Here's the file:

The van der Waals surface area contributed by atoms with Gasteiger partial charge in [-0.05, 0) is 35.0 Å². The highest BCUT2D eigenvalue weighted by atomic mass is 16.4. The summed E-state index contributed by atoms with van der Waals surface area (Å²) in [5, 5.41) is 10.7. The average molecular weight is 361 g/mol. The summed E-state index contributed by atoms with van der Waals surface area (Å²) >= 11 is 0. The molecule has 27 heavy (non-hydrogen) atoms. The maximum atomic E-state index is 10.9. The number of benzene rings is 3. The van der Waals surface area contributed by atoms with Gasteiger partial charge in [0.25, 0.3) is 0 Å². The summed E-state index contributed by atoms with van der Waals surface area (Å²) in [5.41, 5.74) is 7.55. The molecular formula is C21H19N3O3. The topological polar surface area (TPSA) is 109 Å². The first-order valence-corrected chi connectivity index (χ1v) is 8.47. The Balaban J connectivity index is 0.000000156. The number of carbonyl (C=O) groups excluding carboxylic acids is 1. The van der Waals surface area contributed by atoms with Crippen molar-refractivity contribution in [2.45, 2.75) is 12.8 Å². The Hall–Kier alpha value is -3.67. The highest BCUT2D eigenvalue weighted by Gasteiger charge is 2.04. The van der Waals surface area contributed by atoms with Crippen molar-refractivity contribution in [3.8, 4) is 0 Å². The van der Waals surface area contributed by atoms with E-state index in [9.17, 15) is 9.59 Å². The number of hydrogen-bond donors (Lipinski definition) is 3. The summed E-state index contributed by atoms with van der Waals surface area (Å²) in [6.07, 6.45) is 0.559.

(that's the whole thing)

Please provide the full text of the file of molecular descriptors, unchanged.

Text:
The van der Waals surface area contributed by atoms with Gasteiger partial charge in [-0.05, 0) is 35.0 Å². The highest BCUT2D eigenvalue weighted by atomic mass is 16.4. The summed E-state index contributed by atoms with van der Waals surface area (Å²) in [5, 5.41) is 10.7. The average molecular weight is 361 g/mol. The summed E-state index contributed by atoms with van der Waals surface area (Å²) >= 11 is 0. The molecule has 27 heavy (non-hydrogen) atoms. The maximum atomic E-state index is 10.9. The number of benzene rings is 3. The van der Waals surface area contributed by atoms with Gasteiger partial charge in [0.25, 0.3) is 0 Å². The summed E-state index contributed by atoms with van der Waals surface area (Å²) in [5.41, 5.74) is 7.55. The molecular formula is C21H19N3O3. The topological polar surface area (TPSA) is 109 Å². The first-order valence-corrected chi connectivity index (χ1v) is 8.47. The Balaban J connectivity index is 0.000000156. The number of carbonyl (C=O) groups excluding carboxylic acids is 1. The van der Waals surface area contributed by atoms with Crippen molar-refractivity contribution in [2.45, 2.75) is 12.8 Å². The Hall–Kier alpha value is -3.67. The highest BCUT2D eigenvalue weighted by Gasteiger charge is 2.04. The van der Waals surface area contributed by atoms with Crippen molar-refractivity contribution in [3.8, 4) is 0 Å². The van der Waals surface area contributed by atoms with E-state index in [9.17, 15) is 9.59 Å². The number of hydrogen-bond donors (Lipinski definition) is 3. The summed E-state index contributed by atoms with van der Waals surface area (Å²) in [6.07, 6.45) is 0.559.